Teaching hospitals should find that their Medicare reimbursement for training physicians will be a little sweeter thanks to a decision by the United States District Court for the District of Columbia. Milton S. Hershey Medical Center, et al. v. Becerra, No. 19-2680 (D.D.C. May 17, 2021). The hospitals challenged a 1997 regulation that set out a formula for counting the number of full-time residents and fellows. Under the Medicare statute, the government reimburses hospitals for salaries and administrative costs directly related to graduate medical education (“GME”). The statute contains a formula for determining the weighted number of full-time equivalent residents (“FTEs”) employed by the hospital. The formula weights FTEs based on the length of their employment, and imposes a cap on the number of FTEs that a hospital can count for Medicare reimbursement. 42 U.S.C. § 1395ww(h)(3-5). The formula also counts residents differently from fellows, who have completed a residency in a specialty and are receiving further training in a subspecialty; for purposes of the FTE count, the weighting factor for residents is 1.0 and for fellows the weighting factor is 0.5. 42 U.S.C. § 1395ww(h)(4)(C). Congress also capped the number of FTEs that can be counted for purposes of Medicare reimbursement at the FTE count for that hospital as of December 31, 1996.
CMS waded into this accounting in 1997, when it published a final regulation that addressed those situations where a hospital exceeds its FTE resident cap. The regulation mandated that when this occurred, the hospital’s FTE count would be reduced “in the same proportion that the number of FTE residents for that cost reporting period exceeds the number of FTE residents for the most recent cost reporting period ending on or before December 31, 1996.” 42 C.F.R. § 413.79(c)(2)(iii).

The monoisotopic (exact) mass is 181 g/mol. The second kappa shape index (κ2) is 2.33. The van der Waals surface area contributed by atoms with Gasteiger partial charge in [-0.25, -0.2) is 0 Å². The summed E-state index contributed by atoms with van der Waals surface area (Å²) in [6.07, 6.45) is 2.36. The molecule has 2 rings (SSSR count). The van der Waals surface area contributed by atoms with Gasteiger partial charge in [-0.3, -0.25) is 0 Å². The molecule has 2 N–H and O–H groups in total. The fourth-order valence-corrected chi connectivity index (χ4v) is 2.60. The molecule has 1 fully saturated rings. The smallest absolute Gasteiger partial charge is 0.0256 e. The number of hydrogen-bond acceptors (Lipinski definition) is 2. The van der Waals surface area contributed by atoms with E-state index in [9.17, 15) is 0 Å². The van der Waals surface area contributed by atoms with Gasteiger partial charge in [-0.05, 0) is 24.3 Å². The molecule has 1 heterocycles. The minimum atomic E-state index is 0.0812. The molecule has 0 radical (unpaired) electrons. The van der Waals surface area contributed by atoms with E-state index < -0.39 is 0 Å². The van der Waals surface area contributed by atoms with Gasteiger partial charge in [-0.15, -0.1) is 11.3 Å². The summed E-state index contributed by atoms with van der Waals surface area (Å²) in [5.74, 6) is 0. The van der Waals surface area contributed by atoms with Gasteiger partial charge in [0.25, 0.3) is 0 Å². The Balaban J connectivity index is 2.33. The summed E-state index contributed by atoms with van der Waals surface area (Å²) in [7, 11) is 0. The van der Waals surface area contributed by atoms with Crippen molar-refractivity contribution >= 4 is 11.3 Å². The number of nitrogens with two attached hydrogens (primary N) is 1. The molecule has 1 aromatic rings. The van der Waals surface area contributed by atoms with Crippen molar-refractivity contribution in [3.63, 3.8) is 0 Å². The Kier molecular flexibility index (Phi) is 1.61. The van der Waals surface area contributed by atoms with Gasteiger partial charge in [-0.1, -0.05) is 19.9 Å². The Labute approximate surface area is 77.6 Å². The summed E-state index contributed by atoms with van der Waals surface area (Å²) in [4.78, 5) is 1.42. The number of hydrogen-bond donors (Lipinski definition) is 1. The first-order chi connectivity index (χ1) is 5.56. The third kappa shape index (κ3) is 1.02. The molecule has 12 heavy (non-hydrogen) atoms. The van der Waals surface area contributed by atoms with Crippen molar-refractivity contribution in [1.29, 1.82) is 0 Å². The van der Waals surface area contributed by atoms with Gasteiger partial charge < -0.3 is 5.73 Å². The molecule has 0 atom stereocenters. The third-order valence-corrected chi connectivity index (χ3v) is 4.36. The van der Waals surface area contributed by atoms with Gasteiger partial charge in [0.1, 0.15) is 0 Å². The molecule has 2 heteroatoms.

This left a sour taste in the mouths of teaching hospitals because the regulation could reduce the total FTE count below the number reached by following the statute alone if it exceeded its FTE cap. Several hospitals that trained residents and employed fellows challenged the validity of the regulation, arguing that it conflicted with the statutory formula and unlawfully reduced their Medicare GME reimbursement. The District Court agreed.
The court’s decision rejected the Secretary’s arguments and the challenged regulation melted away. The court found that the hospitals had not waived their opposition to the regulation simply because they had not submitted comments opposing it during the notice-and-comment period in 1997. Next, the court concluded that the FTE formula in the Medicare statute was not a simple confection; it did not give the Secretary the authority to change the weights assigned to residents and fellows in determining the number of FTEs for a given hospital. Rather than defer to the Secretary, the court relied on Step One of the well-established test set out in Chevron v. Natural Resources Defense Council, 467 U.S. 837, 843 (1984), which limits the analysis to the plain language of the statute when Congress has addressed the issue directly through legislation and its intent is clear. In this case, although Congress had delegated rulemaking authority to the Secretary, it did state that those rules “shall” count a resident with a weight of 1.0 and a fellow as 0.5 for all periods after July 1, 1987. Although the Secretary referred to other language in the statute that addresses various aspects of GME reimbursement in general terms and delegated authority to the Secretary to publish regulations, there were no gaps in the statute for counting FTEs that needed to be filled through rulemaking.
If the decision stands, then those hospitals that were affected by the regulation and still have pending appeals should see their Medicare reimbursement increased. This decision is also noteworthy because the court relied on the Chevron framework. That decision has been under attack, but Hershey is an example that shows how Chevron remains good law and reaffirms the approach of many courts that judicial deference to agency rulemaking should not be presumed, even with a statutory scheme as intricate as the Social Security Act.